Value-based care is evolving. As more healthcare organizations move toward pay for performance, there is a rising need for single care models that deliver whole person care. This results in a patient-first approach to multi-payer contracts.
This shift is made possible by standardization, automation, and consistency in the way providers categorize patients. CareAllies is at the forefront of value-based care, helping their partners deliver whole person care, manage payer relationships more efficiently, and perform well on their contracts.
CareAllies’ Director of Population Health Solutions, Becky Trotter, recently sat down with Arcadia Chief Executive Officer, Michael Meucci, to discuss how these novel approaches to value-based care puts patients and their privacy first, delivers better point of care support with insightful and actionable data, and improves overall quality outcomes, including reduced readmissions and ER visits in vulnerable populations.
The discussion is now available as episode 6 of the Arcadia miniseries, The Schema. In this article, we collect some of the greatest insights from the discussion that will help you begin to think about how to put the patient first in your value-based contracts.
Improving quality outcomes through data
At the end of the day, providers are in the business of delivering great care to patients. Under value-based contracts, the success of these efforts is measured by quality outcomes for patients. Reduced readmissions and frequent ER visits, for example, results in utilization that returns favorable.
A good indicator that an organization will perform well is that they’re proactive in addressing conditions through targeted identification, and they’re consistent in the way they follow up with these patients. If a patient has diabetes, Trotter says, it doesn’t matter what payer they have a plan with. The provider who executes the same clinical care across the board and delivers the right care to this patient will achieve the best possible quality outcomes.
It’s important to spend time evolving the way you approach value-based care for this very reason. Reducing the administrative burden on providers, using technology to augment the ability to perform, and helping providers navigate contracts and changing regulations will ultimately give them the ability to spend more time in the exam room and deliver necessary services to patients.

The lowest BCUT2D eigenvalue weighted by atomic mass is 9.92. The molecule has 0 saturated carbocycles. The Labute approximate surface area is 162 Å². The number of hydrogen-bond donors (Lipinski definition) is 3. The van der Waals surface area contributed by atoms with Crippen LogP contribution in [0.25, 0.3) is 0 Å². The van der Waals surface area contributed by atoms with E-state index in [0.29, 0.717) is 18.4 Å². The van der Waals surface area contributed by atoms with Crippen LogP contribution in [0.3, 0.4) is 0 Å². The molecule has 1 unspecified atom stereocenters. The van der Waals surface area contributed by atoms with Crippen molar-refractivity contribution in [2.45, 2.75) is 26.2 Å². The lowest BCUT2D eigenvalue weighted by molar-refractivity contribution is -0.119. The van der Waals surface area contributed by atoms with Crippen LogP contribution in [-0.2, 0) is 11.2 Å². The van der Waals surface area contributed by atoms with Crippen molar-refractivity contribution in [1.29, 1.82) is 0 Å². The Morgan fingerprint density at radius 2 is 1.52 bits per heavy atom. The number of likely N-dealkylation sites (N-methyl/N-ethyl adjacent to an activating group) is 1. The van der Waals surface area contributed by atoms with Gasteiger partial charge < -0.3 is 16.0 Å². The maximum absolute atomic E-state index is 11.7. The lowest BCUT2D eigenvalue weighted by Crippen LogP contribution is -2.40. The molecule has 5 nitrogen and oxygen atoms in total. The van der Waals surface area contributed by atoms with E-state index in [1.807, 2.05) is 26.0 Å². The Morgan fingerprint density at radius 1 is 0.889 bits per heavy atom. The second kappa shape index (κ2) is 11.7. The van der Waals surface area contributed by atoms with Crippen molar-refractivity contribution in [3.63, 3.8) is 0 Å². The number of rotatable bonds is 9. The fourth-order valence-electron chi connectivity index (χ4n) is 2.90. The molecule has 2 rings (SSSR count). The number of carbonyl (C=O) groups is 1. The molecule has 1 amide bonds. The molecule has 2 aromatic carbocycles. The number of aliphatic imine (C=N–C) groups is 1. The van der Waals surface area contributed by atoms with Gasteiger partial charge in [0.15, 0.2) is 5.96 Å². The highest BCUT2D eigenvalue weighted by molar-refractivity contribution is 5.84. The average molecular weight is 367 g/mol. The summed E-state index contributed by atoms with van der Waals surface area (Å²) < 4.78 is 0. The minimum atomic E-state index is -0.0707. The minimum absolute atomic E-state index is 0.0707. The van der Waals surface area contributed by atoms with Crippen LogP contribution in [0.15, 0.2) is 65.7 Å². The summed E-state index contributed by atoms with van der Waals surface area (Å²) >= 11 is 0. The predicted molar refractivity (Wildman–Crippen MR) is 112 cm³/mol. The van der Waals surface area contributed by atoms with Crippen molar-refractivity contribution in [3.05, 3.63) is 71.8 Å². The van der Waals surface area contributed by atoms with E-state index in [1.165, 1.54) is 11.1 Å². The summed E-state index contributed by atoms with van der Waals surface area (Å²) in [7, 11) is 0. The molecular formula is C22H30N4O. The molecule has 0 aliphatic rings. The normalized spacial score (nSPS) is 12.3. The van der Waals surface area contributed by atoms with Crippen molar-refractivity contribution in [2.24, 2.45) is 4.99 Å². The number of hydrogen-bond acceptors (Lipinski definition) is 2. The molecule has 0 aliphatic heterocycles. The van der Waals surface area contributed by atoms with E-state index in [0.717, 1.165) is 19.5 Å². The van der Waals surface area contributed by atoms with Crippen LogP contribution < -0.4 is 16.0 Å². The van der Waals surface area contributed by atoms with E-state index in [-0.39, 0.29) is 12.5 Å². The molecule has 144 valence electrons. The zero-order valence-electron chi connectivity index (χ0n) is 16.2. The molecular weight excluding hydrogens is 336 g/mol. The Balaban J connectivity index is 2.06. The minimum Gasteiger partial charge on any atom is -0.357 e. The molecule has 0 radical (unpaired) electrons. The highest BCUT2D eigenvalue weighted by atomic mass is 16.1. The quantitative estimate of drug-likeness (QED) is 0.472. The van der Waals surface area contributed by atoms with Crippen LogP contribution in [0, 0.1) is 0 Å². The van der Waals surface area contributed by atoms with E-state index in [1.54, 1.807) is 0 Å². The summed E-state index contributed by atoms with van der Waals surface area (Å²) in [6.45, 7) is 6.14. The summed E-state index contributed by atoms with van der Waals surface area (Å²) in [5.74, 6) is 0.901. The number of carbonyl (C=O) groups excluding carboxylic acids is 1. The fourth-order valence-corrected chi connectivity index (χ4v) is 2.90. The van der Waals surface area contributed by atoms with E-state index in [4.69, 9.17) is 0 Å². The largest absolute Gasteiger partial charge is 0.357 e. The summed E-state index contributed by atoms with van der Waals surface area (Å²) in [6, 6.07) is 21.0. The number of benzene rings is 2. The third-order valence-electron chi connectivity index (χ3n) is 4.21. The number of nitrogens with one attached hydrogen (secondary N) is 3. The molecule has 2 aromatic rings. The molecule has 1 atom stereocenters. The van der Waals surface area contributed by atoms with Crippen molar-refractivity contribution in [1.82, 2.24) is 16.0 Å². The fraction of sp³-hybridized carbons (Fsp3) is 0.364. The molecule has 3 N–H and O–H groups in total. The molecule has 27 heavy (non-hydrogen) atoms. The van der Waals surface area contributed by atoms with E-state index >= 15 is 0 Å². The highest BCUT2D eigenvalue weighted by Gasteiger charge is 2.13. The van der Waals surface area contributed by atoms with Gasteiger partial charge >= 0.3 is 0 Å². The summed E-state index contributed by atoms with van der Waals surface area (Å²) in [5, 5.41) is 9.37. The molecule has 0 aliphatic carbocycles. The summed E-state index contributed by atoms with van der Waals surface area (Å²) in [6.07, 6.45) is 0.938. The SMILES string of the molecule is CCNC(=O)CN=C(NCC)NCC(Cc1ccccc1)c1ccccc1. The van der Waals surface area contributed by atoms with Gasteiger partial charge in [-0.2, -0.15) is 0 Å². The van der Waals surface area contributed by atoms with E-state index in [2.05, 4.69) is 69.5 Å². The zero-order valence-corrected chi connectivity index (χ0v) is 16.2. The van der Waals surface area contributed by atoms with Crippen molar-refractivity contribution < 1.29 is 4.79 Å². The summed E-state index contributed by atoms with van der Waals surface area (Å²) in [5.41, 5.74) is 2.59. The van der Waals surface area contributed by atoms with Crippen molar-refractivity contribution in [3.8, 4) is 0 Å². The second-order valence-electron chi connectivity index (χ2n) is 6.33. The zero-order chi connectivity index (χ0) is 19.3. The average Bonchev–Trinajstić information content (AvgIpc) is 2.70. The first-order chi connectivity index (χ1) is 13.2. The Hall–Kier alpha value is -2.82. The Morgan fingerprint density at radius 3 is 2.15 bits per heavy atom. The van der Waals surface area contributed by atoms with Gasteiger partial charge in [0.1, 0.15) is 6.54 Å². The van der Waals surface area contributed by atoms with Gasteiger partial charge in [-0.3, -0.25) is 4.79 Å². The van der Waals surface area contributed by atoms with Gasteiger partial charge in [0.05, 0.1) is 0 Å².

Breaking down barriers in care
Evolution in value-based care requires a fair bit of revolution. Trotter says it’s all about breaking down walls and making information widely available across specialists, primary care physicians, and even hospitals, so that everyone knows what is happening to their patients across the full continuum of care.
Communication between providers is essential to the success of a clinically integrated network. Access to clinical and EMR data across services is a way to automate this process. A provider doesn’t necessarily have the time to Zoom or Slack their colleagues, and access to the right data at the right time helps all members of a patient’s care team get visibility into that patient. They can also automate notifications to all care providers when a major medical event occurs. This type of real-time automated communication empowers a care team to jump in and deliver care that’s needed and helps them prioritize care delivery.
One more way to break down walls and evolve VBC is to focus on social determinants of health. Access to SDoH data changes the game in identifying the need for special programs. Patients with transportation challenges, for example, might benefit from a program that brings care to their home through home-based vendors. If it’s a population-wide challenge, providers can deploy community resources like bus passes. Identifying these barriers is the first step in breaking them down.
Keeping patient data secure
Sharing data can be tricky. Some providers may be worried about infringing on their patients’ rights to privacy. Others may be worried that it could be used against them in performance reviews.
But transparency is key to overcoming these challenges. Helping providers see that access to other providers’ data will help them provide better care to patients will also warm them to the idea of sharing their data. Ensuring that you’re working with a vendor who can demonstrate that it has the ability to segment and firewall data is crucial to the strategy.
HIPAA, the Healthcare Information Portability and Privacy Act, addresses this very need for data portability. It encourages access to de-identified and siloed data that can help provide better care to patients and populations.